Current and recent reading

The following books are ones I’m presently reading or plan to read, or have recently read. Occasionally I publish reviews or commentaries on this website.

Books I’m currently reading:

  • The Scout Mindset: Why Some People See Things Clearly and Others Don’t by Julia Galef (Piatkus, 2021)
  • Nobody’s Normal: How Culture Created the Stigma of Mental Illness by Roy Richard Grinker (W.W Norton & Company, 2021)
  • Being Wrong: Adventures in the Margin of Error by Kathryn Schultz (Granta Books, 2011)
  • Right and Wrong: How to Decide for Yourself by Hugh Mackay (Hodder Headline, 2004)

Books recently purchased (but not yet read)

  • The Second Mountain: The Quest for a Moral Life by David Brooks (Penguin Books, 2019)
  • What is This Thing Called Knowledge? (Fourth Edition) by Duncan Pritchard (Routledge, 2018)
  • The Social Animal (12th Edition) by Elliot Aronson and Joshua Aronson (W. H. Freeman and Company, 2017)
  • Readings About The Social Animal (12th Edition) edited by Joshua Aronson and Elliot Aronson (W. H. Freeman and Company, 2017)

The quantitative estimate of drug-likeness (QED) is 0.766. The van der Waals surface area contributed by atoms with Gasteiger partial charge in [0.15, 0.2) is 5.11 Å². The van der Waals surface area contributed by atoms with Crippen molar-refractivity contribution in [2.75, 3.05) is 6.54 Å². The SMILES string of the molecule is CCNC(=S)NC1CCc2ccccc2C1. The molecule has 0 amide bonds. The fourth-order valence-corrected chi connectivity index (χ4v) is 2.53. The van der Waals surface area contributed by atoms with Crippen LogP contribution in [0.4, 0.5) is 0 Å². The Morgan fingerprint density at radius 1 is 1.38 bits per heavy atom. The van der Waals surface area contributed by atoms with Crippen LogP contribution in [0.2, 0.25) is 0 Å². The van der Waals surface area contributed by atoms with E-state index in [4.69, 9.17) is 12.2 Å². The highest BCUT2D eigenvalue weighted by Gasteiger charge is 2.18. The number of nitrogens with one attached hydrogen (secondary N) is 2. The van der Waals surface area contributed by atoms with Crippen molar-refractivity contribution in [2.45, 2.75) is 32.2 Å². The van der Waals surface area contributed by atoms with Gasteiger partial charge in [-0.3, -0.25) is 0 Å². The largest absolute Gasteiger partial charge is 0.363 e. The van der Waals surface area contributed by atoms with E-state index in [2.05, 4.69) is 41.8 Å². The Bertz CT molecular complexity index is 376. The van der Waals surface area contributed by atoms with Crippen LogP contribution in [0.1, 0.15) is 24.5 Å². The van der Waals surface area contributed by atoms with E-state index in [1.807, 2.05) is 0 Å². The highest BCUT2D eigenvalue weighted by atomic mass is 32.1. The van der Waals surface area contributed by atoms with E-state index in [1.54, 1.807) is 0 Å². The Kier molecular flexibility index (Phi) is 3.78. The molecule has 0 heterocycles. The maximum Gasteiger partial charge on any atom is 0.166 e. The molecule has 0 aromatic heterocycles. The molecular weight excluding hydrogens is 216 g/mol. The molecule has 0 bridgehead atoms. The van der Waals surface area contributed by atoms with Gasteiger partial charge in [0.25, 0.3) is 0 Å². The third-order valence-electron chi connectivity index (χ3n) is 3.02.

Books I’ve recently read:

  • Seeds of Science: Why We Got It So Wrong On GMOs by Mark Lynas (Bloomsbury, 2018). (See this post on this book).
  • The Engaged Scholar: Expanding the Impact of Academic Research in Today’s World by Andrew J. Hoffman (Stanford University Press, 2021)
  • A Life on Our Planet: My Witness Statement and A Vision for the Future by David Attenborough (Witness Books, 2020)
  • Apocalypse Never: Why Environmental Alarmism Hurts Us All by Michael Shellenberger (HarperCollins, 2020). (See my review here)
  • Are We All Scientific Experts Now? by Harry Collins (Polity Press, 2014)
  • Belief: What It Means to Believe and Why Our Convictions Are So Compelling by James E. Alcock (Prometheus, 2018)
  • Forms of Life: The Method and Meaning of Sociology by Harry Collins (The MIT Press, 2019)
  • Mistakes Were Made (But Not by Me): Why We Justify Foolish Beliefs, Bad Decisions and Hurtful Acts (Second Edition) by Carol Tavris and Elliot Aronson (Mariner Books, 2015). (See my brief review here)
  • Sociology: The Basics (Second Edition) by Ken Plummer (Routledge, 2016). (Related commentary on the question ‘What is sociology?’ available here)
  • Not Born Yesterday: The Science of Who We Trust and What We Believe by Hugo Mercier (Princeton University Press, 2020)
  • Why People Believe Weird Things: Pseudoscience, Superstition, and Other Confusions of Our Time by Michael Shermer (Souvenir Press, 2008)